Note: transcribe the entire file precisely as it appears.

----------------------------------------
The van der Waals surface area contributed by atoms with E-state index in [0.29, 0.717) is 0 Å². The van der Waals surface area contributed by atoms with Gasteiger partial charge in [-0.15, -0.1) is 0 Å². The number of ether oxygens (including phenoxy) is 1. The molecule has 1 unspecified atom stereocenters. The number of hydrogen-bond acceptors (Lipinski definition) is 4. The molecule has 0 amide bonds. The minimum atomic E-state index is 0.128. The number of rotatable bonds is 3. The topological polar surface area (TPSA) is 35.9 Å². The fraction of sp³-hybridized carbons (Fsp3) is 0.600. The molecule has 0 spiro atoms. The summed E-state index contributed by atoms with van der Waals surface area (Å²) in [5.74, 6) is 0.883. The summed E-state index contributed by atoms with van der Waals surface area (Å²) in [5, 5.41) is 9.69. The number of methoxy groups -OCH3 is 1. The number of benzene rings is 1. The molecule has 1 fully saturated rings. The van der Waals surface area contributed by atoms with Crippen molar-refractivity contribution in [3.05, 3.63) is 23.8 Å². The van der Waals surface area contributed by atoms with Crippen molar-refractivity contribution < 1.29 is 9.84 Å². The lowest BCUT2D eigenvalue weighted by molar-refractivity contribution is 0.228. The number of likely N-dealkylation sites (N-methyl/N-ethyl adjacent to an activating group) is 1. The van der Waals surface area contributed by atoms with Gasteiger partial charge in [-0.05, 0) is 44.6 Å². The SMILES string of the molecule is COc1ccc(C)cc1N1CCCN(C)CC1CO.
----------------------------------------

The van der Waals surface area contributed by atoms with E-state index in [0.29, 0.717) is 0 Å². The van der Waals surface area contributed by atoms with Gasteiger partial charge in [-0.15, -0.1) is 0 Å². The number of ether oxygens (including phenoxy) is 1. The molecule has 1 unspecified atom stereocenters. The number of hydrogen-bond acceptors (Lipinski definition) is 4. The molecule has 0 amide bonds. The minimum atomic E-state index is 0.128. The number of rotatable bonds is 3. The topological polar surface area (TPSA) is 35.9 Å². The fraction of sp³-hybridized carbons (Fsp3) is 0.600. The molecule has 0 spiro atoms. The summed E-state index contributed by atoms with van der Waals surface area (Å²) in [5.74, 6) is 0.883. The summed E-state index contributed by atoms with van der Waals surface area (Å²) in [5, 5.41) is 9.69. The number of methoxy groups -OCH3 is 1. The number of benzene rings is 1. The molecule has 1 fully saturated rings. The van der Waals surface area contributed by atoms with Crippen molar-refractivity contribution in [3.05, 3.63) is 23.8 Å². The van der Waals surface area contributed by atoms with Crippen molar-refractivity contribution < 1.29 is 9.84 Å². The lowest BCUT2D eigenvalue weighted by molar-refractivity contribution is 0.228. The number of likely N-dealkylation sites (N-methyl/N-ethyl adjacent to an activating group) is 1. The van der Waals surface area contributed by atoms with Gasteiger partial charge in [-0.05, 0) is 44.6 Å². The SMILES string of the molecule is COc1ccc(C)cc1N1CCCN(C)CC1CO.